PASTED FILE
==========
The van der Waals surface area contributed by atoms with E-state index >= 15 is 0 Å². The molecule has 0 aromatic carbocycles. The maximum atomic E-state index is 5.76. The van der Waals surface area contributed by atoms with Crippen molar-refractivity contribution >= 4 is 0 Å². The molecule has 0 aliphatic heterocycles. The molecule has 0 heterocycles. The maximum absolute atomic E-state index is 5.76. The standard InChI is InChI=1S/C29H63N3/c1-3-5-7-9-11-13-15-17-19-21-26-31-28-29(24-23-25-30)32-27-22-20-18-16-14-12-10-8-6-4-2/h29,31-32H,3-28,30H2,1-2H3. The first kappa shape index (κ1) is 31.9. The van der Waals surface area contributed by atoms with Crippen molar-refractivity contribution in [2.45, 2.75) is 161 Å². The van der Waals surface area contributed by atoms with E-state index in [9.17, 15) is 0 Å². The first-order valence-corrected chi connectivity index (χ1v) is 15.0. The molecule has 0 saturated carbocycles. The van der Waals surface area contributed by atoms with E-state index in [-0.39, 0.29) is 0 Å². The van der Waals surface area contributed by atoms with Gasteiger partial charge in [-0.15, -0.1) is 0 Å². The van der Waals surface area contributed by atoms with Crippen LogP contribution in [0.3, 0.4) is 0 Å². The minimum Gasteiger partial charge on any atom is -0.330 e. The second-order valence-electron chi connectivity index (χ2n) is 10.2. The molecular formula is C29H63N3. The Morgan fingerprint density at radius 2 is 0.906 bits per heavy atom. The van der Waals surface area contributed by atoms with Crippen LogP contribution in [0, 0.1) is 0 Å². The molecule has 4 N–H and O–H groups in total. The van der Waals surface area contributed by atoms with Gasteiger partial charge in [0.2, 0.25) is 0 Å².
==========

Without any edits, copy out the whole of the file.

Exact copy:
The van der Waals surface area contributed by atoms with E-state index >= 15 is 0 Å². The molecule has 0 aromatic carbocycles. The maximum atomic E-state index is 5.76. The van der Waals surface area contributed by atoms with Crippen molar-refractivity contribution >= 4 is 0 Å². The molecule has 0 aliphatic heterocycles. The molecule has 0 heterocycles. The maximum absolute atomic E-state index is 5.76. The standard InChI is InChI=1S/C29H63N3/c1-3-5-7-9-11-13-15-17-19-21-26-31-28-29(24-23-25-30)32-27-22-20-18-16-14-12-10-8-6-4-2/h29,31-32H,3-28,30H2,1-2H3. The first kappa shape index (κ1) is 31.9. The van der Waals surface area contributed by atoms with Crippen molar-refractivity contribution in [2.45, 2.75) is 161 Å². The van der Waals surface area contributed by atoms with E-state index in [9.17, 15) is 0 Å². The first-order valence-corrected chi connectivity index (χ1v) is 15.0. The molecule has 0 saturated carbocycles. The van der Waals surface area contributed by atoms with E-state index in [-0.39, 0.29) is 0 Å². The van der Waals surface area contributed by atoms with Gasteiger partial charge in [-0.15, -0.1) is 0 Å². The van der Waals surface area contributed by atoms with Crippen LogP contribution in [0.3, 0.4) is 0 Å². The minimum Gasteiger partial charge on any atom is -0.330 e. The second-order valence-electron chi connectivity index (χ2n) is 10.2. The molecular formula is C29H63N3. The Morgan fingerprint density at radius 2 is 0.906 bits per heavy atom. The van der Waals surface area contributed by atoms with Crippen LogP contribution in [0, 0.1) is 0 Å². The molecule has 4 N–H and O–H groups in total. The van der Waals surface area contributed by atoms with Gasteiger partial charge in [0.2, 0.25) is 0 Å².